TOKYO: Tokyo stocks rose Wednesday morning on stimulus hopes, erasing steep losses sparked by Britain’s vote to leave the European Union last month.
Banks and automakers led the gains as a weaker yen and a strong session on overseas markets powered sentiment in Japan, while investors await details of a promised stimulus package.
This week, Japanese Prime Minister Shinzo Abe said Tokyo would draw up a fiscal plan to push up economic growth following a landmark victory of his ruling coalition in weekend parliamentary elections.
The package could be worth around 10 trillion yen ($97 billion), Japanese media said, though earlier reports put the possible amount at double that figure.
Speculation that Japan’s central bank may move at its meeting later this month has also lifted sentiment.
“Risk assets are rallying, driven by renewed hopes of monetary and fiscal stimulus,” James Woods, a Sydney-based strategist at Rivkin Securities, told Bloomberg News.
“The rally looks sustainable… Abe will definitely add some kind of fiscal stimulus to boost the Japanese economy.”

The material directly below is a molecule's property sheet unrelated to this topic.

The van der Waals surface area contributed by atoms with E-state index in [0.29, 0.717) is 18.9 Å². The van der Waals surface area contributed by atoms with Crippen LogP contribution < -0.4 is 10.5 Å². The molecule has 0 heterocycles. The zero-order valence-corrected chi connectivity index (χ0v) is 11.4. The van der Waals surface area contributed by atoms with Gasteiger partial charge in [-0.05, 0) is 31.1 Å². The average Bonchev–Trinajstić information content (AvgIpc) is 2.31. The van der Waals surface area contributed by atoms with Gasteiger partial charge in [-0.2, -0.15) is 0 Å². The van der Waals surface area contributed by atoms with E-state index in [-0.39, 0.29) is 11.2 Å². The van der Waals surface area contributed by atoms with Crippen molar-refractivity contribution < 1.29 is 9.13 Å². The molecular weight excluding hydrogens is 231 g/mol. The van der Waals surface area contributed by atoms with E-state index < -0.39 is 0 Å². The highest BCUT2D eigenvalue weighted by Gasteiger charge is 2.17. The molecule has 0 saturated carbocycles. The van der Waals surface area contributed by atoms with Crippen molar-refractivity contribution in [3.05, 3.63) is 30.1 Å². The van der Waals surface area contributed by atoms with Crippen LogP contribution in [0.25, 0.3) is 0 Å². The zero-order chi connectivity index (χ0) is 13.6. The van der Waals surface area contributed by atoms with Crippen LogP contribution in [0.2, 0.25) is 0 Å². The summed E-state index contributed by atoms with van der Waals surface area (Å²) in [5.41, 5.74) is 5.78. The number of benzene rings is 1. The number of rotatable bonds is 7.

By the break, the benchmark Nikkei 225 index jumped 1.00 percent, or 161.16 points, to 16,256.81, building on two days of gains.
The broader Topix index of all first-section shares rallied 1.32 percent, or 16.93 points, to 1,302.66.
Toyota tacked on 2.77 percent to end the morning at 5,594 yen, while banking giant Mitsubishi UFJ Financial Group jumped 4.33 percent to 493.1 yen and energy explorer Inpex surged 3.38 percent to 800.3 yen.
Sony bucked the trend, slipping 0.92 percent to 3,112 yen.
Yamaha Motor soared 11.07 percent to 1,705 yen on news that the motorcycle giant will replace Sharp on the Nikkei 225 next month.
In March, Sharp agreed to be acquired by Taiwan’s Hon Hai Precision, better known as Foxconn, after the Japanese electronics giant was pummeled by years of huge losses and mounting debts.
On Wednesday, Sharp slipped 2.72 percent to 107 yen.
Nintendo eased 5.40 percent to 21,605 yen as investors booked a profit after the videogame giant surged nearly 60 percent since Thursday on the back of huge demand for its new smartphone game Pokemon GO.
The dollar dipped to 104.40 yen from 104.66 yen in New York, but was well up from 103.33 yen in Tokyo earlier Tuesday.
Copyright AFP (Agence France-Presse), 2016
Courtesy : BRecorder